Now (continuing with our example) suppose you decide that the user should have the option of deciding whether to convert uppercase to lowercase text or the reverse. You want to display a dialog box giving the user the option to check "Uppercase to Lowercase." In a full-scale application this is relatively simple. Even so, you have to deal with setting up the dialog and trapping events to find out what the user did in the dialog. You could instead add a menu item, but here you are a stand-alone code module, and, running in the context of FilterTop, you cannot provide your own menu item or even trap events, or you might interfere with FilterTop's own operation.
Not to worry. FilterTop provides you, the filter programmer, with all the machinery to retrieve user preferences without having to be concerned about displaying dialogs (except in ResEdit), creating menu items, or handling a single event. This machinery is called AutoConfig. With AutoConfig, instead of devoting twenty-five percent of your code to creating and disposing of dialogs and managing event loops, you can handle the whole business of filter configuration and interacting with the user by a few minutes' work with ResEdit or another resource editor, and just a few extra lines of code.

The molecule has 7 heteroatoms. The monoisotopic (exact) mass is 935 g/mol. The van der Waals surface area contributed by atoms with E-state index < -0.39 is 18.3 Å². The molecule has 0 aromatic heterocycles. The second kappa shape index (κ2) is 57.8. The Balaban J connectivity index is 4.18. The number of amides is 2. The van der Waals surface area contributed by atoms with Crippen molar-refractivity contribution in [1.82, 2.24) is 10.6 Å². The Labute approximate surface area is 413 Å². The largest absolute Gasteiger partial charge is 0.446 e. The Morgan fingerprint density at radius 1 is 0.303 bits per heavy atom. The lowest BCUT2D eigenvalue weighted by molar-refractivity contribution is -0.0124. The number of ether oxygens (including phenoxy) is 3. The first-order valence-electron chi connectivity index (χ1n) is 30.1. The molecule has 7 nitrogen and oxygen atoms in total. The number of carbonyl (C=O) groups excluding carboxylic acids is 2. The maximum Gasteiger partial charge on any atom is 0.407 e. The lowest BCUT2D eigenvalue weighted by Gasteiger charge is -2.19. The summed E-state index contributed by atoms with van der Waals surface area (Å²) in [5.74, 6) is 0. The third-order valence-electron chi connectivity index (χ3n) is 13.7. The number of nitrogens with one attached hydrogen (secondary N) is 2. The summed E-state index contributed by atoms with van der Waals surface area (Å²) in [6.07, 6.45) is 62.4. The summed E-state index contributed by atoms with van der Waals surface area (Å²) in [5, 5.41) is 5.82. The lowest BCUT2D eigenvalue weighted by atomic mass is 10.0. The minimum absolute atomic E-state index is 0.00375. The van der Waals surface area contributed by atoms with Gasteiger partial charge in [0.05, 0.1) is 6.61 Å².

The FilterTop developers' kit provides ResEdit templates for the two special resources required, 'fCFG' and 'fVLD'. In addition, you must create one each of the usual 'DLOG' and 'DITL' resources. FilterTop expects all these resources to have the ID of 128. There are three standard items that your dialog must have to be consistent with all filter-configuration dialog boxes. These are the three buttons that the user clicks to "Use Now" (the default, always item 1), "Cancel" (item 2) or "Make Default" (item 3), which tells FilterTop to save the current configuration as the default setup whenever this filter is used.
Figure 2. The AutoConfig dialog as seen in ResEdit.